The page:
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Time to find ‘another way’ to resolve Ukraine conflict – NATO member

Italian defense chief Guido Crosetto believes the hostilities can only be stopped at the negotiating table

It is time for all countries involved in the Ukraine conflict to start looking for a political solution to the crisis, Italian Defense Minister Guido Crosetto said on Saturday.

The defense chief noted, as quoted by the ANSA news agency, that as the fighting between Moscow and Kiev is about to enter its third year, “it is important to take paths that lead to a political solution.” He stressed, however, that these efforts must coincide with continued military support for Ukraine.

The minister pointed out that while the West had succeeded in ensuring Ukraine’s “preservation,” its other goals remain unfulfilled. “What cannot be achieved militarily… can be achieved by opening a diplomatic and political front to try to achieve the same result through peace talks,” he said.

Crosetto also highlighted that “what existed before the war must be restored, and what could not be done with weapons must be done in another way.” 

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NATO member states, including the US, which has emerged as Kiev’s main backer, have insisted that they would continue their support for Ukraine “as long as it takes” while taking steps to bring the embattled country closer to the bloc’s military standards. Russia, which has historically seen NATO’s expansion toward its borders as a threat, has said the Ukraine’s push to join the bloc was one of the key reasons behind the conflict.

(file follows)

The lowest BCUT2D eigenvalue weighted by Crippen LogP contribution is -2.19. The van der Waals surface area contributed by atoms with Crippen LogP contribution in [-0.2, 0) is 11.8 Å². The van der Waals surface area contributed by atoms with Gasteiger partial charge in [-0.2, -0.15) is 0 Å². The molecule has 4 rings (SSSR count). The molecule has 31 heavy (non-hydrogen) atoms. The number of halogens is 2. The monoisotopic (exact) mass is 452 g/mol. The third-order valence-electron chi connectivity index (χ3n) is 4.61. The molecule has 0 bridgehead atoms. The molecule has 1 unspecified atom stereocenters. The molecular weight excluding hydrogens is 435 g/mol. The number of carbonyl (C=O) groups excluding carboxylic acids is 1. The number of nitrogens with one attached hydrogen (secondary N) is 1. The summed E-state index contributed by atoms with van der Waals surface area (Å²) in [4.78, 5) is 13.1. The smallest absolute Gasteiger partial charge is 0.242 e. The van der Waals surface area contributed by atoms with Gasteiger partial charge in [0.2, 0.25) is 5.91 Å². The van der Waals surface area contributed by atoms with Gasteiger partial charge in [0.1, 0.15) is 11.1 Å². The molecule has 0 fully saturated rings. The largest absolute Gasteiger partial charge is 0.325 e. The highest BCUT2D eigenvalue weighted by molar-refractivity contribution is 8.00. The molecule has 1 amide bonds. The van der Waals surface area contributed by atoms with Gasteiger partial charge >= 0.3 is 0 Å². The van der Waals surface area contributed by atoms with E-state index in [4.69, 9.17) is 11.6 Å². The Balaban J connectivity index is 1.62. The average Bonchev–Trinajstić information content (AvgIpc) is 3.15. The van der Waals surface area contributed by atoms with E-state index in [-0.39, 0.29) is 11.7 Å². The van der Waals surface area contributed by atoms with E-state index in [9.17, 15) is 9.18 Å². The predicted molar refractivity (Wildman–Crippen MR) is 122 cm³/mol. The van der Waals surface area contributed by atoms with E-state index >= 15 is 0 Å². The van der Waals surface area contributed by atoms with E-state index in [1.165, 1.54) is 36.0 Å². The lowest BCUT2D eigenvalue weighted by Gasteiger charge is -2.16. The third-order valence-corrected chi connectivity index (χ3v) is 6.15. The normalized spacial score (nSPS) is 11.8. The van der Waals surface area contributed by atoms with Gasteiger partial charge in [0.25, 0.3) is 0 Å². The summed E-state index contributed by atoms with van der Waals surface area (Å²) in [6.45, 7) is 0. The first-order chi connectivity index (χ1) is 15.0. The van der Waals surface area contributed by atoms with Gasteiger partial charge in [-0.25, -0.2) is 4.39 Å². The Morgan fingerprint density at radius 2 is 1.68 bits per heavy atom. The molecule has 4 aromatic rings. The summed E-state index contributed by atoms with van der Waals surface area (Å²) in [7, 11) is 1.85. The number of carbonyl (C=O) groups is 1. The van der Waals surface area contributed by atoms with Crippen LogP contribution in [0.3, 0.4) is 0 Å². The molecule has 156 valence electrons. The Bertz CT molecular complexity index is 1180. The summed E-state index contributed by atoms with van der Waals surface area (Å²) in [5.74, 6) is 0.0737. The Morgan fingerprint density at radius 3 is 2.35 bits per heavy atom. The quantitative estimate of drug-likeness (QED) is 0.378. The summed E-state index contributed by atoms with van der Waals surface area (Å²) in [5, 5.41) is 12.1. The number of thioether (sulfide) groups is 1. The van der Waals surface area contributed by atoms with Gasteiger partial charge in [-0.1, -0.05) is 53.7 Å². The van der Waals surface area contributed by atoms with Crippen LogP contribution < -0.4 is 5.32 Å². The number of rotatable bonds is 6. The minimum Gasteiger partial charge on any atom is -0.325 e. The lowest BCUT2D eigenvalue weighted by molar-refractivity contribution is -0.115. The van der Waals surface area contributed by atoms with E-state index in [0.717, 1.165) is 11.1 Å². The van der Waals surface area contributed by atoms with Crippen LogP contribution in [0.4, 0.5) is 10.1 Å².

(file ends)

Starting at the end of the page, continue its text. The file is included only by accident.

The Italian defense minister already warned in early October that the hostilities between Moscow and Kiev were unlikely to be resolved on the battlefield. At the time, he explained that the “more time passes, the more the possibility of helping Ukraine with resources that are not unlimited decreases,” while pointing to serious problems Kiev had encountered in its unsuccessful attempts to push back Russian troops.

Kiev launched a much-hyped counteroffensive in early summer but has failed to gain any significant ground while suffering heavy losses both in manpower and Western-supplied equipment. Moscow has estimated Ukrainian casualties since the start of the offensive at around 160,000 troops.

While President Vladimir Zelensky signed a decree banning talks with the current leadership in Moscow last autumn after four former Ukrainian regions overwhelmingly voted to join Russia, Moscow has repeatedly said it is ready for peace talks with Kiev.

December 24, 2023 at 04:20PM

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